Sarah Hoyle, pesticide specialist, Xerces Society for Invertebrate Conservation
(914) 419-0104 | [email protected]
MEAD, Neb.; February 8, 2021---In a major victory for local residents and wildlife, the Nebraska Department of Environment and Energy (NDEE) issued an emergency order to stop wastewater discharge by an ethanol plant that is processing pesticide-treated seed.
For over two years, residents of Mead have reported mysterious odors and strange illnesses in people and pets. Bees and other wildlife have also suffered. This has been linked to high levels of pesticide contamination from the plant processing pesticide-laden seed to make ethanol. Testing has shown that wastewater in the plant’s lagoons is contaminated with clothianidin, a highly toxic pesticide, at levels up to 5,000 times above the EPA’s acute freshwater invertebrate benchmark.
This emergency order comes after community complaints, scientific analysis from researchers and recent efforts by the Xerces Society for Invertebrate Conservation and other conservation groups to draw attention to the situation. This action shutters the plant until it develops a state-approved plan for handling its highly contaminated wastewater.
“This order is a victory for the community of Mead and the bees, butterflies, birds and other wildlife that live near this plant,” said Sarah Hoyle, a pesticide specialist at the Xerces Society for Invertebrate Conservation. “Xerces applauds NDEE for taking decisive action.”
The state has been investigating the situation in Mead since local residents’ complaints brought to light the fact that the plant was processing pesticide-treated seed rather than simply “corn,” as indicated in permit applications.
After confirming extensive pesticide contamination, the Nebraska Department of Agriculture issued a stop-use order in spring 2019 for the plant’s contaminated solid byproduct, which was being spread on local fields. In fall 2019, NDEE also issued an order to stop releasing wastewater from the plant’s storage lagoons. In defiance of this, contaminated wastewater has continued to be applied to local fields and discharged into waterways. Furthermore, the lagoons are in disrepair and the plant is operating above its state-approved capacity.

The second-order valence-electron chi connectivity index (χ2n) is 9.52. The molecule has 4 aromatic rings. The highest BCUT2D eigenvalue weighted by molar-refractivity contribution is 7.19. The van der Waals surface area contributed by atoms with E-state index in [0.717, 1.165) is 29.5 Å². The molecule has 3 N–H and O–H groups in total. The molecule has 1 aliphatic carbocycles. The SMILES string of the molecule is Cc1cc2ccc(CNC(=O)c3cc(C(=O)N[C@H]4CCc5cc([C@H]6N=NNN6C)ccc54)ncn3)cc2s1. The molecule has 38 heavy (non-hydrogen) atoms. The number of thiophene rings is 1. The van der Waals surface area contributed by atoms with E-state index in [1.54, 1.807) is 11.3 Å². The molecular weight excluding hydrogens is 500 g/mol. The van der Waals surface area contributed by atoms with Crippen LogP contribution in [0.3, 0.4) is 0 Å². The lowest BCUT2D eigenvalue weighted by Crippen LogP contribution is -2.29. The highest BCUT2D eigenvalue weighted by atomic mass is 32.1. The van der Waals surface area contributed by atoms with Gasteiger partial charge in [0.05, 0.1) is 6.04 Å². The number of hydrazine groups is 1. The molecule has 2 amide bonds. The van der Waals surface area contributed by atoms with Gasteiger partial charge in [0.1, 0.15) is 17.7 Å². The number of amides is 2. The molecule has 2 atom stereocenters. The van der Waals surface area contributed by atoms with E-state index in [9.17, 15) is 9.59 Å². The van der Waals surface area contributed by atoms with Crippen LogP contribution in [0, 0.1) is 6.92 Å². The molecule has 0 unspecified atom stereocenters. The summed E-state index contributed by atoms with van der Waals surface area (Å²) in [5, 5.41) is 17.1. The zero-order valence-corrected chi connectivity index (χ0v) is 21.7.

In response to these failings, and because Xerces, residents and others helped get local, national and international media attention on this issue, the state has ordered the facility to stop discharging wastewater into their lagoons and submit a plan to dispose of the heavily contaminated wastewater within 30 days.
While NDEE’s order addresses wastewater violations at the plant, it falls short of addressing other sources of contamination. State testing has identified pesticides in solid waste stockpiles, groundwater below the facility and in air emissions, and it is not clear which routes of pesticide exposure are causing illnesses in the local community.
In addition, Nebraska state legislators have responded and are proposing bills to prohibit the use of treated seed in ethanol production (LB 507) and to shift responsibility to seed companies for appropriate disposal (LB 634).
Other states are also looking to act. Legislation introduced in Minnesota would require the creation of product stewardship programs to collect and dispose of excess seed treated with neonicotinoid insecticides, as well as prohibiting its use in ethanol plants (HF 766).
One major problem is that the US Environmental Protection Agency exempts pesticide-treated seed from general pesticide oversight by designating them as “treated articles.” For years, the Xerces Society and other conservation organizations have fought to close this loophole, citing concerns of risk associated with the use of treated seed. The contamination in Mead shows that the issues with treated seed also extend to disposal, as companies are left with millions of pounds of highly toxic seed that go unused each year.
“Federal regulators need to step in, close EPA’s 'treated articles' loophole and acknowledge that seeds treated with toxic pesticides are in fact pesticides,” said Hoyle. “Without oversight of pesticide-treated seed, other communities could suffer the same consequences as Mead.”
For more on the background to this situation, read our blog Ethanol Plant Causes Severe Pesticide Contamination in Nebraska
The Xerces Society for Invertebrate Conservation protects the natural world by conserving invertebrates and their habitat. Established in 1971, the Society is a trusted source for science-based information and advice and plays a leading role in protecting pollinators and many other invertebrates. Our team draws together experts from the fields of habitat restoration, entomology, plant ecology, education, pesticides, farming and conservation biology with a single passion: Protecting the life that sustains us. To learn more, visit xerces.org or follow us @xercessociety on Twitter, Facebook or Instagram.